Long Street approaching Town Green. Postcard courtesy of Carol Ewin
In 1851, the inhabitants of Great Ellingham could buy their fish from Charles Carter living in an area known as Town Green. 32 year old Charles and his wife Lucy, were one of at least 37 households at Town Green at that time.
However, ten years later the census of 1861 records only around 17 households in Town Green. I suspect that some of those households included as being in Town Green in 1851 were recorded as being in Long Street in the head count of 1861.
An area called Town Green exists in the village today.
Charles & Lucy Carter
The son of Samuel and Murrell Carter, Charles Carter was born in Great Ellingham about 1818 . He, with his sister Hannah, was baptised in the Parish Church on 28th February 1819. Charles married Lucy Jessoop (Jessup) in the same church on March 5th, 1847. According to the parish register, Lucy was the daughter of carpenter, William Jessoop. She was born about 1816.
There were no children listed with Charles and Lucy Carter on the 1851 census.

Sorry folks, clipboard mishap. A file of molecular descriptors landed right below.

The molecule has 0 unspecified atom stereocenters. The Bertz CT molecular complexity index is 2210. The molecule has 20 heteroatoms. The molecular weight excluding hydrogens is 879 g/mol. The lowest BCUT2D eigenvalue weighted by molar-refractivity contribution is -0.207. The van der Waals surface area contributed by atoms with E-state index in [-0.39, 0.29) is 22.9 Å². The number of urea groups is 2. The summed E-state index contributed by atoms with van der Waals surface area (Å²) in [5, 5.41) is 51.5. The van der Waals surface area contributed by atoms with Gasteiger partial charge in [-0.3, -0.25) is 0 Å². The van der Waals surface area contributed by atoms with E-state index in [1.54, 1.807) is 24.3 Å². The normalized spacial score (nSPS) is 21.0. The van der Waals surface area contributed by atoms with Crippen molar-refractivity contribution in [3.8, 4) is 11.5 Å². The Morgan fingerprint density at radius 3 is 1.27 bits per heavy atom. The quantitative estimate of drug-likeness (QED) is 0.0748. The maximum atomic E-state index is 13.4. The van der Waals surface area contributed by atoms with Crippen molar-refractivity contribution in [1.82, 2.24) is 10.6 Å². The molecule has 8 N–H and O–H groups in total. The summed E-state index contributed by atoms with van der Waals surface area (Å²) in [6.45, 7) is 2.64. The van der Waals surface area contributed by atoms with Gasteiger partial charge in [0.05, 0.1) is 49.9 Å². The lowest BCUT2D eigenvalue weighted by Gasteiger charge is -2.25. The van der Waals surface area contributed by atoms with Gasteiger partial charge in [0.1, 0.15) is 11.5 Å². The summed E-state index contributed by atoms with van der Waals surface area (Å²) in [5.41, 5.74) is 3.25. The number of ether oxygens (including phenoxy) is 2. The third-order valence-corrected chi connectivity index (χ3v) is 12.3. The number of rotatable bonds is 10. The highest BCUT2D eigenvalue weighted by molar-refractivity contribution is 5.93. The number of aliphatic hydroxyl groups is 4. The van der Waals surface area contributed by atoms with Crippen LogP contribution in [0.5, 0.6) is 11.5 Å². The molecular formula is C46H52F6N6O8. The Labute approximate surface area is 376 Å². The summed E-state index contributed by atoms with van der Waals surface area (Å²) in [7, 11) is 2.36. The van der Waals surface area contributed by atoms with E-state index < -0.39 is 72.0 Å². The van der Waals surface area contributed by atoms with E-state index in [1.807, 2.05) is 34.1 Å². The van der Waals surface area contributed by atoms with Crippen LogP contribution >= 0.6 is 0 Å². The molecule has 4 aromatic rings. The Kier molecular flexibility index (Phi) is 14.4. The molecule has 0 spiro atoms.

It has been difficult to find Charles and Lucy Carter on the 1861 census. However, I think it possible that Lucy is the “Louisa Carter” aged 45, described as a general servant with John Abbett, an unmarried 63 year old Fowl Dealer, living (in 1861) in Bush Green. 3 year old Richard Carter born Great Ellingham is with the household.
Initially, Louisa is stated to be unmarried but it appears that the enumerator (or some other person) changed the status to ‘W’ (widow). The census of 1851 states Lucy to have been born in Great Ellingham. However the Louisa Carter with John Abbett in 1861, was said to have been born in Attleborough.
I have not found a burial for Charles Carter and, to date, I have not found him on any later census.
In 1871, a 55 year old Lucy Carter (a married woman) is living with 59 year old widower and bricklayer, Richard Kerrison as his housekeeper at Low Common, Great Ellingham. Thirteen year old Richard K Carter described as a bricklayer’s boy is with the couple. Richard Kerrison was buried in the churchyard at Great Ellingham on March 16th, 1872.
The census of 1881 finds 65 year old Lucy Carter described as a widow with her 23 year old bricklayer son Richard still living at Low Common. Seven year old William Moore described as a boarder is also with Lucy and her son.
The death for a Lucy Carter aged 74 is registered in the Wayland District between January and March 1890. This registration disrict includes Great Ellingham.
What happened to fishmonger Charles Carter after 1851 remains a mystery to me.
1851 census : HO 107/1823/110
1861 census RG9/1237/97
1871 census RG10/1841/93